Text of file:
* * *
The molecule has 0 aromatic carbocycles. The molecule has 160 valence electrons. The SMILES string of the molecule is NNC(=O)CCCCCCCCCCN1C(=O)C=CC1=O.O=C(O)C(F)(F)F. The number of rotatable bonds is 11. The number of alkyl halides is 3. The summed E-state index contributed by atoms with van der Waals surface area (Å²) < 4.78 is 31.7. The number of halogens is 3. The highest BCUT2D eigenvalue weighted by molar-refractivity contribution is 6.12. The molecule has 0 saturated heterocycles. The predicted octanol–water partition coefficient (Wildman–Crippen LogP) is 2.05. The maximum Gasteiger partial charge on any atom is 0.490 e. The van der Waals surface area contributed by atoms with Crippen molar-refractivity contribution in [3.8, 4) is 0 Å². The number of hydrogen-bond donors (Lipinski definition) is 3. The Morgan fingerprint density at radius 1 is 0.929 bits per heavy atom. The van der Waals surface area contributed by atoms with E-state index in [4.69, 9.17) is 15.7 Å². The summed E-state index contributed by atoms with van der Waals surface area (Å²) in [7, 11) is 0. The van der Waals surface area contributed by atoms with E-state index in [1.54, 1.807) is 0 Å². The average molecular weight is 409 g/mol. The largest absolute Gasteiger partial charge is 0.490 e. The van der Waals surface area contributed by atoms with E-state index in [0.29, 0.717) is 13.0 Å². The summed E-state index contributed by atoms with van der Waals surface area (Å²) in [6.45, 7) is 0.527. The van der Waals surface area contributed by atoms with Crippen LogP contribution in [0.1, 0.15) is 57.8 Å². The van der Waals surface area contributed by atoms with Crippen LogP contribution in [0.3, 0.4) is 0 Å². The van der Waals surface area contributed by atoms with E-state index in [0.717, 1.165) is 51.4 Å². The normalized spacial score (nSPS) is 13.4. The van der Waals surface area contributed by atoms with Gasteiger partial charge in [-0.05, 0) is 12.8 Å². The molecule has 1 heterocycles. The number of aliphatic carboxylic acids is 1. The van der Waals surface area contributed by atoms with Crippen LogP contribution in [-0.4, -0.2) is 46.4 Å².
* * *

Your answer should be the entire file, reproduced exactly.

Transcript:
The molecule has 0 aromatic carbocycles. The molecule has 160 valence electrons. The SMILES string of the molecule is NNC(=O)CCCCCCCCCCN1C(=O)C=CC1=O.O=C(O)C(F)(F)F. The number of rotatable bonds is 11. The number of alkyl halides is 3. The summed E-state index contributed by atoms with van der Waals surface area (Å²) < 4.78 is 31.7. The number of halogens is 3. The highest BCUT2D eigenvalue weighted by molar-refractivity contribution is 6.12. The molecule has 0 saturated heterocycles. The predicted octanol–water partition coefficient (Wildman–Crippen LogP) is 2.05. The maximum Gasteiger partial charge on any atom is 0.490 e. The van der Waals surface area contributed by atoms with Crippen molar-refractivity contribution in [3.8, 4) is 0 Å². The number of hydrogen-bond donors (Lipinski definition) is 3. The Morgan fingerprint density at radius 1 is 0.929 bits per heavy atom. The van der Waals surface area contributed by atoms with E-state index in [4.69, 9.17) is 15.7 Å². The summed E-state index contributed by atoms with van der Waals surface area (Å²) in [7, 11) is 0. The van der Waals surface area contributed by atoms with E-state index in [1.54, 1.807) is 0 Å². The average molecular weight is 409 g/mol. The largest absolute Gasteiger partial charge is 0.490 e. The van der Waals surface area contributed by atoms with E-state index in [0.29, 0.717) is 13.0 Å². The summed E-state index contributed by atoms with van der Waals surface area (Å²) in [6.45, 7) is 0.527. The van der Waals surface area contributed by atoms with Crippen LogP contribution in [0.1, 0.15) is 57.8 Å². The van der Waals surface area contributed by atoms with Crippen LogP contribution in [0.3, 0.4) is 0 Å². The van der Waals surface area contributed by atoms with E-state index in [0.717, 1.165) is 51.4 Å². The normalized spacial score (nSPS) is 13.4. The van der Waals surface area contributed by atoms with Gasteiger partial charge in [-0.05, 0) is 12.8 Å². The molecule has 1 heterocycles. The number of aliphatic carboxylic acids is 1. The van der Waals surface area contributed by atoms with Crippen LogP contribution in [-0.4, -0.2) is 46.4 Å².